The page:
I have to be honest that as a single dad and self-employed person, there are days where I leave out one or more of these pillars. Whether a rapidly approaching deadline or a dizzying travel schedule is to blame, I simply do the best I can in the moment, ever remembering to treat myself the way I would treat a dear friend, with kindness and compassion. I remind myself that it’s about progress, not perfection, and strive to trust the divine flow of things.

The Four Pillars are foundational in creating well-being, but they’re just the beginning. There are many other attitudes and practices that can add to our sense of peace, purpose, and connection. Loving relationships with those in our lives, giving back to the world around us, and indulging in activities that feed our soul are all on the list. For me, spending time in nature, having play dates with my daughter, and making music are favorites. For someone else it might be preparing and sharing healthy vegan food, reading a good book, or becoming engrossed in a play or a lecture. It’s simply a matter of making sure we give ample priority to what makes our heart sing. Whether it’s a once-a-month jam session with friends or making jam with a child, parent, or partner, I challenge you to take more time to nurture your soul.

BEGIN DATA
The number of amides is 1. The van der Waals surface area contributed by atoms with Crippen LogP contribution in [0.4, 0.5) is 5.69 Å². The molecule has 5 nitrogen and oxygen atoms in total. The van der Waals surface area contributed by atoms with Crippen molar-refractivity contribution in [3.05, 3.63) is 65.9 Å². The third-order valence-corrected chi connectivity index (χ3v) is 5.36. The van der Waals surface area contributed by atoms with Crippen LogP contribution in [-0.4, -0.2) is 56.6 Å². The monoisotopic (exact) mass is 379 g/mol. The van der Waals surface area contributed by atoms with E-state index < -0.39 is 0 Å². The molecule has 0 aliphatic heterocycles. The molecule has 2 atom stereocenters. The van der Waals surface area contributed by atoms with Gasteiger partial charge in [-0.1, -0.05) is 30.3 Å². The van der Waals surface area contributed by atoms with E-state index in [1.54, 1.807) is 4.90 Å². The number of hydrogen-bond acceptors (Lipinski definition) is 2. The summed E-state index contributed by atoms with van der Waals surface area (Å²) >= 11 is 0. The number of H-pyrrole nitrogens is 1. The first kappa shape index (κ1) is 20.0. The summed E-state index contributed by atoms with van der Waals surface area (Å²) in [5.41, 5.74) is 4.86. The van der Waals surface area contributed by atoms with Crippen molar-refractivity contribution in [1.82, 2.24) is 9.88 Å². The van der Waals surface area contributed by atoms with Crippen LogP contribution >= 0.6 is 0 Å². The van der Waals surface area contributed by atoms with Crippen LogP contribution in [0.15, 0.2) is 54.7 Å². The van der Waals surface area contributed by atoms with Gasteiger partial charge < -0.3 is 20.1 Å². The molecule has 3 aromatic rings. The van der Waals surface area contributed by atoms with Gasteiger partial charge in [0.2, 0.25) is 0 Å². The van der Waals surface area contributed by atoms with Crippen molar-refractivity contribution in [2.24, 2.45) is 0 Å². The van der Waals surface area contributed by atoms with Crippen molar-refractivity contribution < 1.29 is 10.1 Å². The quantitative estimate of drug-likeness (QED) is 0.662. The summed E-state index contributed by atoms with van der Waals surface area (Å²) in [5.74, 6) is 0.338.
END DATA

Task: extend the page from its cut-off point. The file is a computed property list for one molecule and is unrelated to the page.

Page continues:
Today, 2/23/23, is an easy date to remember. Why not consider one or more of these four pillars for your life? Why not check out the documentary?

As the cliche goes, today is the first day of the rest of your life. Let us make the most of it.

Feb 19 – Interspecies Companionship – Sarah Bowen

Rev. Sarah Bowen 12-minute video introducing Animal Chaplaincy

It’s a sunny winter day here in MId-America and I’m contemplating the questions Rev Sarah Bowen introduces in the video link above. Questions like:

  1. Do animals have spiritual lives?
  2. How can we survive the loss of a loved one?
  3. What self-care looks like for animal advocates and Earth Warriors?
  4. What are some of the ways we can honor animal lives and heal human hearts?

I was very fortunate to attend the original webinar offered last Spring, 2022, and join the Animal Chaplaincy Training Program, Rev Sarah began last Summer. Barring the Apocalypse occurring this coming week, I’m looking forward to certification next Sunday, Feb 26. After that I hope to continue on for another 3 – 4 months and be ordained as an Interspecies Interspiritual Chaplain (aka Spiritual Care provider).